Back to Basics: Group Facilitation

Welcome to our Back to Basics series! In this series we explore some of the foundational methods, practices and terminology for teaching reading and writing. This series is for those new to the field of literacy, beginning tutors or those who would just like a refresher. This week we discuss group facilitation.

Group facilitation is an important skill in the adult education field. Facilitation can be used for training tutors, planning programming or teaching in a small group setting rather than one-on-one. An instructor generally lectures and teaches prescribed content. In contrast, a facilitator is more like a guide for learning and a group leader. Each member of the group is encouraged to contribute and share information using their prior knowledge. Watch the video below for a clear explanation of the differences between an instructor and a facilitator.

“The facilitator might also be called the group leader. When the small group is first established, the facilitator might have more of a leadership role but as the group grows and the individual members gain in confidence in skills, leadership is increasingly assumed by the group.” – Community Literacy of Ontario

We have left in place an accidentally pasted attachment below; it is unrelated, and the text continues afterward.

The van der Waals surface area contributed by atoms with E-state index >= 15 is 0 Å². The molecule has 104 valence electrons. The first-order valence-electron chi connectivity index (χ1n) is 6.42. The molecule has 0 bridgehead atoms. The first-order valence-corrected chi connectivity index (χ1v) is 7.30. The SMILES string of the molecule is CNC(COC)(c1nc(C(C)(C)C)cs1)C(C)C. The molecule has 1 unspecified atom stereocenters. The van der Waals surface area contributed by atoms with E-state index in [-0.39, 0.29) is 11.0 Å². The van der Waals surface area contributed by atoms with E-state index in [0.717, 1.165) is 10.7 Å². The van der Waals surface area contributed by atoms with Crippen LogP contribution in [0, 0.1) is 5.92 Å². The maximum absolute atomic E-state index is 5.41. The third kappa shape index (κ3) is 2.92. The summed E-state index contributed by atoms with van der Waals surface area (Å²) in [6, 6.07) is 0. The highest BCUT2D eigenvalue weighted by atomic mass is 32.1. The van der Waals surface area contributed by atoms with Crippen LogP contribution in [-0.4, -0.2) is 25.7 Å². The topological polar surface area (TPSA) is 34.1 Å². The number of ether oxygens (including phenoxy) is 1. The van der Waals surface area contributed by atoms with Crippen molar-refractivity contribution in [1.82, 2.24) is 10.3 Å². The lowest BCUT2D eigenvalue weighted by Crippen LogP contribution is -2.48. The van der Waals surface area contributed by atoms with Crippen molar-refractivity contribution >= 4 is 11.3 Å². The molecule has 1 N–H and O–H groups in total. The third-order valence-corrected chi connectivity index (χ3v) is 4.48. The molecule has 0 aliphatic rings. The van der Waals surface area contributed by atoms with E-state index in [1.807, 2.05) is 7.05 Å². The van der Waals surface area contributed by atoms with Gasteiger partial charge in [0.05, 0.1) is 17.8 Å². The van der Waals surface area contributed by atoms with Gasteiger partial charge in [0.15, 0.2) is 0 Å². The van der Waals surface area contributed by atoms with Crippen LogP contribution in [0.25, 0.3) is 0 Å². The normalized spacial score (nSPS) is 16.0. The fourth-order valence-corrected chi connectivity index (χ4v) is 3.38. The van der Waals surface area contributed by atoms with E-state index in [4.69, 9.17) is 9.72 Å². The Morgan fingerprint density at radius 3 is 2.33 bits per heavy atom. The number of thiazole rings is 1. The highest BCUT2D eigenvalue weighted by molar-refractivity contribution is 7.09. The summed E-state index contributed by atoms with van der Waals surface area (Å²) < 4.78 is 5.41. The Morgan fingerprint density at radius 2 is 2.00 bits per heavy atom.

What makes an effective facilitator?

The NWT Literacy Council outlined a number of skills and the knowledge needed for an effective facilitator:

  • well prepared
  • thinks and acts creatively
  • listens and observes
  • uses visual aids effectively (slides, flipcharts, etc.)
  • records ideas neatly
  • asks probing questions
  • thinks quickly
  • acknowledges and responds to participants
  • summarizes
  • resolves conflict
  • uses humour
  • knows a variety of techniques for group discussions, including problem-solving and decision-making
  • designs or chooses appropriate group discussion techniques
  • understands people and groups, and energizes the group

What makes an effective group?

Effective facilitation also encompasses what makes for an effective group. Some aspects of effective groups are:

  • small in size – ranging from 5 to 15 learners
  • learner centered – adapt the curriculum to the needs and interests of learners
  • experiential – incorporate learners’ experiences, skills and ideas in the teaching
  • cooperative – learners commonly help each other and work together
  • participatory – learners have a say in what is taught and how it is taught, rather than being passive recipients

To learn more about being an effective group facilitator, check out the resources listed below.


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